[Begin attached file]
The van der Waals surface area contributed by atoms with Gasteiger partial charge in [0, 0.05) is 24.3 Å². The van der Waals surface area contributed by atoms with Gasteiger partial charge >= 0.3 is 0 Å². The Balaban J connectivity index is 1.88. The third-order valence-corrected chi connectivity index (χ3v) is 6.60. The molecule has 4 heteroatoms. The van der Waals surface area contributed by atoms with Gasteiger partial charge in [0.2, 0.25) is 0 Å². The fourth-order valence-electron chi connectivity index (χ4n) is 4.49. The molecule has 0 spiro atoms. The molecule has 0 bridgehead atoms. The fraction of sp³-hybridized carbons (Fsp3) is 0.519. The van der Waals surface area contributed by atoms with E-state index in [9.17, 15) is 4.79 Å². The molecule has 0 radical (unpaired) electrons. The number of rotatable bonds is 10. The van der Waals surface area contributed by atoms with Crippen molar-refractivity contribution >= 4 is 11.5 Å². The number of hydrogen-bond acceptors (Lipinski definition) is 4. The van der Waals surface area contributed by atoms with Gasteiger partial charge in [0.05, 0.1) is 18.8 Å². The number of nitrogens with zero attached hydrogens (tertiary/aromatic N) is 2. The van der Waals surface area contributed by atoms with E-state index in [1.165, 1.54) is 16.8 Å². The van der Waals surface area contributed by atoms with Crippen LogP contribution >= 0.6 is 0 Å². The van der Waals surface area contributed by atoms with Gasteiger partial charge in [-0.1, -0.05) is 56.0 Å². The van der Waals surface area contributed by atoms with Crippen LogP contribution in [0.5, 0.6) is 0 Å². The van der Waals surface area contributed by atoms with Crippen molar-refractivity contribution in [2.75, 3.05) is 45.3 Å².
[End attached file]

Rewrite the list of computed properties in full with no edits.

The van der Waals surface area contributed by atoms with Gasteiger partial charge in [0, 0.05) is 24.3 Å². The van der Waals surface area contributed by atoms with Gasteiger partial charge >= 0.3 is 0 Å². The Balaban J connectivity index is 1.88. The third-order valence-corrected chi connectivity index (χ3v) is 6.60. The molecule has 4 heteroatoms. The van der Waals surface area contributed by atoms with Gasteiger partial charge in [0.2, 0.25) is 0 Å². The fourth-order valence-electron chi connectivity index (χ4n) is 4.49. The molecule has 0 spiro atoms. The molecule has 0 bridgehead atoms. The fraction of sp³-hybridized carbons (Fsp3) is 0.519. The van der Waals surface area contributed by atoms with E-state index in [9.17, 15) is 4.79 Å². The molecule has 0 radical (unpaired) electrons. The number of rotatable bonds is 10. The van der Waals surface area contributed by atoms with Crippen molar-refractivity contribution >= 4 is 11.5 Å². The number of hydrogen-bond acceptors (Lipinski definition) is 4. The van der Waals surface area contributed by atoms with Gasteiger partial charge in [0.05, 0.1) is 18.8 Å². The number of nitrogens with zero attached hydrogens (tertiary/aromatic N) is 2. The van der Waals surface area contributed by atoms with E-state index in [1.165, 1.54) is 16.8 Å². The van der Waals surface area contributed by atoms with Crippen LogP contribution >= 0.6 is 0 Å². The van der Waals surface area contributed by atoms with Gasteiger partial charge in [-0.1, -0.05) is 56.0 Å². The van der Waals surface area contributed by atoms with Crippen LogP contribution in [0.5, 0.6) is 0 Å². The van der Waals surface area contributed by atoms with Crippen molar-refractivity contribution in [2.75, 3.05) is 45.3 Å².